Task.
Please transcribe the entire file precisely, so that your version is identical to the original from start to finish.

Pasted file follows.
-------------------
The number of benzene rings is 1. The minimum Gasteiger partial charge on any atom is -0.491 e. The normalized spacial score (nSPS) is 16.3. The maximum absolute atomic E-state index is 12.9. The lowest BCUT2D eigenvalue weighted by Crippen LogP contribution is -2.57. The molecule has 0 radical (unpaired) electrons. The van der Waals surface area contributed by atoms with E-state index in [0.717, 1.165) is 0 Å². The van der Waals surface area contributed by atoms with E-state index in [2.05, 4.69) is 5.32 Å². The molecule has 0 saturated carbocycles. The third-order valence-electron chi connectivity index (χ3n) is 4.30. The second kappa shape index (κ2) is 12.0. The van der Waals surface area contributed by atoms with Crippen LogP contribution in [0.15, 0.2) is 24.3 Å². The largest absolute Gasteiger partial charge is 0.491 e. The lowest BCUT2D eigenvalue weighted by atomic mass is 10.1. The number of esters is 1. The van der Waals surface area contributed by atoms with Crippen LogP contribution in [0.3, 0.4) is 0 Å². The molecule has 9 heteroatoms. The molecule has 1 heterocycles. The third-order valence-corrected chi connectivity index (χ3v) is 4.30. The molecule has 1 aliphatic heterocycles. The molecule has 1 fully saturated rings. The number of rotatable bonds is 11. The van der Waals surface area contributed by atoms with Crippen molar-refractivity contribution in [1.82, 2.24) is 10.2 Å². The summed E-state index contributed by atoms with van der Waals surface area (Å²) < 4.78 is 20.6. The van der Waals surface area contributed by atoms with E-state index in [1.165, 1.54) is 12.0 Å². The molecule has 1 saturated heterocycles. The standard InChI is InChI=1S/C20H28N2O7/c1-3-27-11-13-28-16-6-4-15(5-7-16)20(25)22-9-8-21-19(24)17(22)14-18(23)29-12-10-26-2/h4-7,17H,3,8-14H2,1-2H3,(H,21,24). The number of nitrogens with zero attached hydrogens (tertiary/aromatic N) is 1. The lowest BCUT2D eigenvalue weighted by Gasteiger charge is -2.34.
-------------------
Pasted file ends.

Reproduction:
The number of benzene rings is 1. The minimum Gasteiger partial charge on any atom is -0.491 e. The normalized spacial score (nSPS) is 16.3. The maximum absolute atomic E-state index is 12.9. The lowest BCUT2D eigenvalue weighted by Crippen LogP contribution is -2.57. The molecule has 0 radical (unpaired) electrons. The van der Waals surface area contributed by atoms with E-state index in [0.717, 1.165) is 0 Å². The van der Waals surface area contributed by atoms with E-state index in [2.05, 4.69) is 5.32 Å². The molecule has 0 saturated carbocycles. The third-order valence-electron chi connectivity index (χ3n) is 4.30. The second kappa shape index (κ2) is 12.0. The van der Waals surface area contributed by atoms with Crippen LogP contribution in [0.15, 0.2) is 24.3 Å². The largest absolute Gasteiger partial charge is 0.491 e. The lowest BCUT2D eigenvalue weighted by atomic mass is 10.1. The number of esters is 1. The van der Waals surface area contributed by atoms with Crippen LogP contribution in [0.3, 0.4) is 0 Å². The molecule has 9 heteroatoms. The molecule has 1 heterocycles. The third-order valence-corrected chi connectivity index (χ3v) is 4.30. The molecule has 1 aliphatic heterocycles. The molecule has 1 fully saturated rings. The number of rotatable bonds is 11. The van der Waals surface area contributed by atoms with Crippen molar-refractivity contribution in [1.82, 2.24) is 10.2 Å². The summed E-state index contributed by atoms with van der Waals surface area (Å²) < 4.78 is 20.6. The van der Waals surface area contributed by atoms with E-state index in [1.165, 1.54) is 12.0 Å². The molecule has 1 saturated heterocycles. The standard InChI is InChI=1S/C20H28N2O7/c1-3-27-11-13-28-16-6-4-15(5-7-16)20(25)22-9-8-21-19(24)17(22)14-18(23)29-12-10-26-2/h4-7,17H,3,8-14H2,1-2H3,(H,21,24). The number of nitrogens with zero attached hydrogens (tertiary/aromatic N) is 1. The lowest BCUT2D eigenvalue weighted by Gasteiger charge is -2.34.